Date of Award

Spring 5-4-2021

Degree Type

Dissertation

Degree Name

Doctor of Philosophy (PhD)

Department

Sociology

First Advisor

Eric R. Wright, Ph.D. and Raeda K. Anderson, Ph.D.

Abstract

The changing demographics and growing diversity in the United States pose significant challenges for researchers, particularly scholarship involving sexual minority adults’ health and aging processes. Not much is known about how all minority stressors could lead to a disability. Sexual minority adults are at a greater risk of developing a disability later in life than their heterosexual counterparts (Fredriksen-Goldsen, Kim, and Barkan 2012). Drawing from critical components of the disablement process model (Verbrugge and Jette 1994), this dissertation sought to understand the relationship between minority stress and disability status among sexual minority adults 50 years and older. Minority stress in the context of the disablement process model is a social condition. While exploring the relationship between minority stress and disability status, intra-individual factors and extra-individual factors were assessed to see if they mediated the relationship between minority stress and disability status among sexual minorities 50 years and older.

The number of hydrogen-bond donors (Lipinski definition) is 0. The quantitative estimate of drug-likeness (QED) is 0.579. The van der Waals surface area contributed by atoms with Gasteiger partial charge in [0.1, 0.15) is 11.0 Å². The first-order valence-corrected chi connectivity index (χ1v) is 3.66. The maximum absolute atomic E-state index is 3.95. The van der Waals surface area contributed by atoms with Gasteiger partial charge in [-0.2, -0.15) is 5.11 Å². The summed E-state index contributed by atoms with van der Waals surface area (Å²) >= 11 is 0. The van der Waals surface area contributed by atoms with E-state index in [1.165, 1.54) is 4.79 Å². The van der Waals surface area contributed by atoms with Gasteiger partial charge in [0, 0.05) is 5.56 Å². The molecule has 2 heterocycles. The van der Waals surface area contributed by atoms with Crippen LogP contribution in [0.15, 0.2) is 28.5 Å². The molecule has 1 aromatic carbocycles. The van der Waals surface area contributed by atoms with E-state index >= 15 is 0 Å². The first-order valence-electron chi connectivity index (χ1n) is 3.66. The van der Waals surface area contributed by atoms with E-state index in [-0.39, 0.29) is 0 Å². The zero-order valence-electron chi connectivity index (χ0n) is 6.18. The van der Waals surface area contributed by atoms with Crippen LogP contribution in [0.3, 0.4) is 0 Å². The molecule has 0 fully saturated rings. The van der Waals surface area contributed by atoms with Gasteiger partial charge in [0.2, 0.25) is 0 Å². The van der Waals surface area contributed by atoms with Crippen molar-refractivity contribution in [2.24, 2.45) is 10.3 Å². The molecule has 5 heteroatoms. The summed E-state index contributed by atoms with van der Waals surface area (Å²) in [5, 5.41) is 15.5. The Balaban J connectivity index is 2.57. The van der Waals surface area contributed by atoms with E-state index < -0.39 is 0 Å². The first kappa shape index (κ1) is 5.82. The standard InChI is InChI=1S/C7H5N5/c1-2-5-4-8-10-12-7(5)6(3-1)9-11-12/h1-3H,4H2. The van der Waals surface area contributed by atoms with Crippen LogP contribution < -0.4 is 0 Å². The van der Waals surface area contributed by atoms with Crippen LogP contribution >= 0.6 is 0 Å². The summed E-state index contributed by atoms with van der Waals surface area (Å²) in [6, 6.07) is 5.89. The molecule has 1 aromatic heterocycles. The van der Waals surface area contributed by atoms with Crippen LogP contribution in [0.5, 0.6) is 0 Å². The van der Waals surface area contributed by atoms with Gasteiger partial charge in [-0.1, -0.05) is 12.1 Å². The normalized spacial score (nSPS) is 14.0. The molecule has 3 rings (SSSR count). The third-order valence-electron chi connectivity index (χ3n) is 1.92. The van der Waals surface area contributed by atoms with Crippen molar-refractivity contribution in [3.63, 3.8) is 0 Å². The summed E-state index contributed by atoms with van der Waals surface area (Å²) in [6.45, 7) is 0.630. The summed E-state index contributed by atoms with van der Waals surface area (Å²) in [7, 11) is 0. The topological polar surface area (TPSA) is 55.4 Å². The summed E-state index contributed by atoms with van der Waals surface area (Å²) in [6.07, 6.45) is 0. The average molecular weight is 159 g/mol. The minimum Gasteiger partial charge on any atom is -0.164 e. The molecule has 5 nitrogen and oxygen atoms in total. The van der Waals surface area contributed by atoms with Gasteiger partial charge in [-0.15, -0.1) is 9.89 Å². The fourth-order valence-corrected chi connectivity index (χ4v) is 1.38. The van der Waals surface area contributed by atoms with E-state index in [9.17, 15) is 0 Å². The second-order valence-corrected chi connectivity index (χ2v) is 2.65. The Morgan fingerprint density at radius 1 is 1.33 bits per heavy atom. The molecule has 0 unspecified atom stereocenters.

This dissertation used data collected from the National Health, Aging, and Sexuality/Gender 2010 Study (Fredriksen-Goldsen and Kim 2017), a nationally representative sample of sexual and gender minorities 50 years and older. The final sample was 1,513 sexual minorities, 50 years and older. Logistic regression was used to test the relationship between minority stress and disability status. Intra-individual factors and extra-individual factors were tested as mediators in the relationship between minority stress and disability status. Risk factors were included in all analyses.

Discrimination was significantly associated with having a disability. None of the intra-individual factors and extra-individual factors mediated the relationship between minority stress and disability; however, several intra-individual and extra-individual factors were associated with greater or lesser odds of experiencing a disability. On the one hand, the disablement process model does not support minority stress as a social condition leading to a disability. On the other hand, this dissertation's results support the ideology that experiencing discrimination is associated with a disability. Implications for academics and practitioners were explored.

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